By omitting V from both sides the relationship between Z and R, L, and C can be found then as

$\begin{matrix} \frac{1}{Z}=\sqrt{{{\left( \frac{1}{R} \right)}^{2}}+{{\left( \frac{1}{{{X}_{L}}}-\frac{1}{{{X}_{C}}} \right)}^{2}}} & {} & \left( 2 \right) \\\end{matrix}$

Equation 2 can be used to find the equivalent impedance of the three components in parallel. The circuit current can also be found this way by dividing the applied voltage by Z or by directly multiplying $\frac{1}{Z}$  by the applied voltage.

## Parallel RLC Circuit Example 2

In the circuit shown in Figure 4R = 55 Ω, L = 0.08 H, and C = 1 μF, find the impedance of the circuit and the applied voltage.

Figure 4 Circuit for Example 2.

Solution

\begin{align} & {{X}_{L}}=2*3.14*60*0.08=30.16\Omega \\ & {{X}_{C}}=\frac{1}{2*3.14*60*0.000001}=26.5\Omega \\ & \frac{1}{Z}=\sqrt{{{\left( \frac{1}{55} \right)}^{2}}+{{\left( \frac{1}{55}-\frac{1}{26.5} \right)}^{2}}}=\frac{1}{53.33} \\ & Z=53.33\Omega \\\end{align}

Applied voltage = V = ZI = (53.33) (1.8) = 96 V.

Equation 2 also implies that the value for Z is smaller than R for parallel RLC circuits. A vector representation of IRILIC, and I is shown in Figure 5, which also shows the powers in the three components and the apparent power.

Figure 5 Vectors for (a) currents and (b) powers in parallel RLC circuits.

Reactive power is the vector sum of the inductive and capacitive powers. Depending on if inductive power (QL) or the capacitive power (QC) is larger the vectors for I and the apparent power S fall below or above the horizontal reference. The former implies that the current leads the voltage and the latter denotes that the current lags the voltage.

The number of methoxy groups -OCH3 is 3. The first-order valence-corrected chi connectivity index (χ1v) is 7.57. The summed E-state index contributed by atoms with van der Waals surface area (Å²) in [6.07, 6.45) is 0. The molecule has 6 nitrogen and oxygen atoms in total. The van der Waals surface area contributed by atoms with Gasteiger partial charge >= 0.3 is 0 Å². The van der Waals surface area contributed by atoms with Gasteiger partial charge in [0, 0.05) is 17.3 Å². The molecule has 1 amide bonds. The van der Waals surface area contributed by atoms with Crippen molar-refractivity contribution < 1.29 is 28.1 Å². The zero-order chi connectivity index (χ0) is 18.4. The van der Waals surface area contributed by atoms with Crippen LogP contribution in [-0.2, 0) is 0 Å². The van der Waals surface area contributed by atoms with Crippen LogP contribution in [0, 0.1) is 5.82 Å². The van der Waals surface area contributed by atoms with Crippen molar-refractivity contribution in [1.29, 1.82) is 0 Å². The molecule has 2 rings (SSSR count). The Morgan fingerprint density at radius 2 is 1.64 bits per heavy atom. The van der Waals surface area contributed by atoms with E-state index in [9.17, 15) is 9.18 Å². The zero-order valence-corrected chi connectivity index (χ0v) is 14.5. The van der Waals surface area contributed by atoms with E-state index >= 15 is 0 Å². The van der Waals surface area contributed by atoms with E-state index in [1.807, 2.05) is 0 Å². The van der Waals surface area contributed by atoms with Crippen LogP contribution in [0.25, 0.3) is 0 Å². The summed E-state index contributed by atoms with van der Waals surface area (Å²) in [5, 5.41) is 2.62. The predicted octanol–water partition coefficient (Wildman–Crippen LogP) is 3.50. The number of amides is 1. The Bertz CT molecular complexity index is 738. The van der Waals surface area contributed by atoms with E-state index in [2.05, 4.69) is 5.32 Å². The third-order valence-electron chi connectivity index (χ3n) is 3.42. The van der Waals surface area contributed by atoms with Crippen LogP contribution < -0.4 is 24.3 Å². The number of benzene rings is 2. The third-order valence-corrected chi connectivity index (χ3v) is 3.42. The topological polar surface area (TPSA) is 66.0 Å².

Because in practice the majority of applications (including home and industrial circuits) are parallel circuits, any circuit is categorized to be leading or lagging. If in a circuit the current leads the voltage, the circuit is said to be leading; if the current lags the voltage, the circuit is said to be lagging.

## Power Factor in Parallel RLC Circuits

Figure 5 shows a lagging circuit. In practice, most of the circuits are lagging because of the presence of electric motors, unless the effects of electric motors are compensated by inserting capacitors that introduce capacitive power to a circuit (see power factor correction). The power factor in a parallel RLC circuit is determined from

$\begin{matrix} pf=\frac{Z}{R}=\frac{{{I}_{R}}}{I}=\frac{Active\text{ }Power}{Apparent\text{ }Power} & {} & \left( 3 \right) \\\end{matrix}$

Note that the power factor by itself is not sufficient to describe a circuit. It has to be accompanied by the statement for leading or lagging. A circuit may have the same power factor in two cases, either leading or lagging. Sometimes the leading or lagging is attributed to the power factor. For example, one may say a circuit has a leading power factor of 0.90.

## Parallel RLC Circuit Example 3

In the circuit shown in Figure 6, the total current is 150 mA and the current through the inductor is 100 mA. Determine what the applied voltage is. Also, knowing that the frequency is 50 Hz, find the value of L.

Figure 6 Circuit of Example 3.

Solution

The applied voltage can be found by multiplying the resistor current by 100 Ω. Having only a resistor and an inductor in this circuit Equation 1 leads to

\begin{align} & {{I}_{R}}=\sqrt{{{I}^{2}}-I_{L}^{2}}=\sqrt{{{150}^{2}}-{{100}^{2}}}=0.1118A \\ & V=100*0.0008=11.18V \\ & {{X}_{L}}=11.18\div 0.100=111.8\Omega \\ & L=\frac{{{X}_{L}}}{2\pi f}=\frac{111.8}{2\pi *50}=35.6mH \\\end{align}

In a parallel AC circuit, if the current leads the voltage, the circuit is said to be leading; if the current lags, the voltage the circuit is said to be lagging.